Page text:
Our company champions Indigenous people’s true legacy: Our ingenuity; our resourcefulness; our industriousness; our intentionality; our purposefulness; our ability; our cooperation; our greatness.

We are guided by values based on the teachings of shared abundance through reciprocity and connectedness. At our core is a commitment to transparency, fairness, humility, continuous learning, and bold action

Our Founders

Mallory Yawnghwe

Mallory Yawnghwe is a dynamic force in the worlds of entrepreneurship and community engagement, leveraging her extensive experiences, deep community ties, and education to drive positive change. As the Co-Founder, CEO & Chief Reconciliation Officer of Indigenous Box, Mallory champions Indigenous businesses and nurtures meaningful connections within and between Indigenous communities and corporate Canada. She holds a Bachelor of Commerce in Supply Chain Management from MacEwan University and is the only Indigenous person in Canada to hold a Supply Chain Management Professional designation.

Highly respected in business and community circles, Mallory has consulted and provided educational insights for numerous initiatives, including the Indigenous Women in Community Leadership’s Circle of Abundance, Fort Edmonton Park's Indigenous Peoples Experience, MacEwan University’s Centre for Supply Chain Excellence, the Royal Alberta Museum’s Human History Exhibit, Supply Chain Canada, Global Affairs Canada, the Government of Alberta’s Indigenous Learning Initiative, the University of Waterloo’s Economic Development course, and small business advisory meetings for the Honourable Randy Boissonnault, Minister of Employment, Workforce Development and Disability Inclusion of Canada, and Edmonton Global.

Kham Yawnghwe

Kham is a trained musician and business leader with a passion for social impact. His journey to Indigenous Box is less ‘typical’ and more ‘out-of-the-box’. A professional side-musician by trade, this results driven, big-picture-thinking, Co-Founder and CMO considers himself ‘the drummer for Indigenous Box’. What does that mean? It means he approaches his role in the company in the same way that he approaches a job as a side-musician, and particularly, as a drummer: a great drummer puts the music and the ensemble first. They know that their role is to provide a solid and comfortable foundation for the lead players to rest on. But it’s not enough just to play a beat, a great drummer propels the music forward, dictating the pace and the dynamic, all while making musical choices that underpin the intent of the songs. Most of all, they’re the glue that holds the ensemble together.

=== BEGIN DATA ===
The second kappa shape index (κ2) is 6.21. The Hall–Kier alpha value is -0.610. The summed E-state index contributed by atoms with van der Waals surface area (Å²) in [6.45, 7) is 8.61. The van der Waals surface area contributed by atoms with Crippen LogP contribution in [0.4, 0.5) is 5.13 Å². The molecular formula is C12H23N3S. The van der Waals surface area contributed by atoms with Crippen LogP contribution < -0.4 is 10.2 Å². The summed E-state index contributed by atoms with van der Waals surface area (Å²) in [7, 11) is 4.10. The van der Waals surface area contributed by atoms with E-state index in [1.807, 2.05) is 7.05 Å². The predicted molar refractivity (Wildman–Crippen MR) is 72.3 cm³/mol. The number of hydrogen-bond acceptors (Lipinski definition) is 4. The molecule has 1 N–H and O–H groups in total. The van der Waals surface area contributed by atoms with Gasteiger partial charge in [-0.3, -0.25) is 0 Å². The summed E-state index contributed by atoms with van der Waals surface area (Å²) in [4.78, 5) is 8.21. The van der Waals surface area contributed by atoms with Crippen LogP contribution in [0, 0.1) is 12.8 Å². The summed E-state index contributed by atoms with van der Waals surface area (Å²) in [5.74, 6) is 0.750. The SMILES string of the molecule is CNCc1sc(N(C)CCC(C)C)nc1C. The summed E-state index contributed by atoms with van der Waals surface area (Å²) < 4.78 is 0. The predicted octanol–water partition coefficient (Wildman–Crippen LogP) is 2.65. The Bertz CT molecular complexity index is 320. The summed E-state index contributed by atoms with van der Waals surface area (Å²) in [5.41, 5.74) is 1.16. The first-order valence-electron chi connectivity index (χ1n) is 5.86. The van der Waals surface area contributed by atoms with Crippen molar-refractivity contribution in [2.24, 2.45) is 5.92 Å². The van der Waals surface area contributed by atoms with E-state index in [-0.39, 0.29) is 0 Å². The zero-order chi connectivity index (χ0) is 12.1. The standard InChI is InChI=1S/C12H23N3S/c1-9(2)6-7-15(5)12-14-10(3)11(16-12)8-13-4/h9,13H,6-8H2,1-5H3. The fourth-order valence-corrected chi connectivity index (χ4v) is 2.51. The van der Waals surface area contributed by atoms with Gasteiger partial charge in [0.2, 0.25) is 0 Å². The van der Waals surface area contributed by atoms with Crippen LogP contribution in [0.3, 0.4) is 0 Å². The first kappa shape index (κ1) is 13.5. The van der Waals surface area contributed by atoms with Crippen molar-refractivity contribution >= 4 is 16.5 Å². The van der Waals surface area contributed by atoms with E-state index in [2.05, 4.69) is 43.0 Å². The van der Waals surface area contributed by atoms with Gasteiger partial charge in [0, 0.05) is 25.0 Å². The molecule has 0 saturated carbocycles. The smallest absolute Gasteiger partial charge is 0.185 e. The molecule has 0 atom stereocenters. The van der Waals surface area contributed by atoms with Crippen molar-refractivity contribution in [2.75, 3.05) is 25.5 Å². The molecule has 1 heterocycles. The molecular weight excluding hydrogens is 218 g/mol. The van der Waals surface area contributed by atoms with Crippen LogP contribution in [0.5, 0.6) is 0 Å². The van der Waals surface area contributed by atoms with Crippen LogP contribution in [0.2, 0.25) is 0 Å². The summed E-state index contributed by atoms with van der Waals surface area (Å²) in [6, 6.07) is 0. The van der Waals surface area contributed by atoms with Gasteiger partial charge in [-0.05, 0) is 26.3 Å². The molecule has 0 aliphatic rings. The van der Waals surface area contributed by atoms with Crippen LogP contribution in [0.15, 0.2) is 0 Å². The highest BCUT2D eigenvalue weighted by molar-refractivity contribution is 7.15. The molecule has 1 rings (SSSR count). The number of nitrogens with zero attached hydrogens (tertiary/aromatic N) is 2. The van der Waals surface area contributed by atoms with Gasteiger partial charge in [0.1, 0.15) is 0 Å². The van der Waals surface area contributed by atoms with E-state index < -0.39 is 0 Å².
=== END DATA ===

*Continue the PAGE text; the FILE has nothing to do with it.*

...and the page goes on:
As one of Kham’s early mentors, the late iconic Canadian drummer Tom Doran taught him, “the audience should never notice the drummer. They only notice the drummer when they make a mistake”. The way Kham puts it, “you might not always notice the drummer, but nobody dances when they aren’t there”. But ‘the proof of the pudding is in the eating’. Kham’s creativity, thoughtful and supportive stewardship of the Indigenous Box story, and ability to push the envelope is the pulse behind the company's rapid-growth and deep connection with their customers. Whether connecting with a concert-going audience or with Indigenous Box’s customers, Kham’s intention is the same: act in service, and make it better with every performance.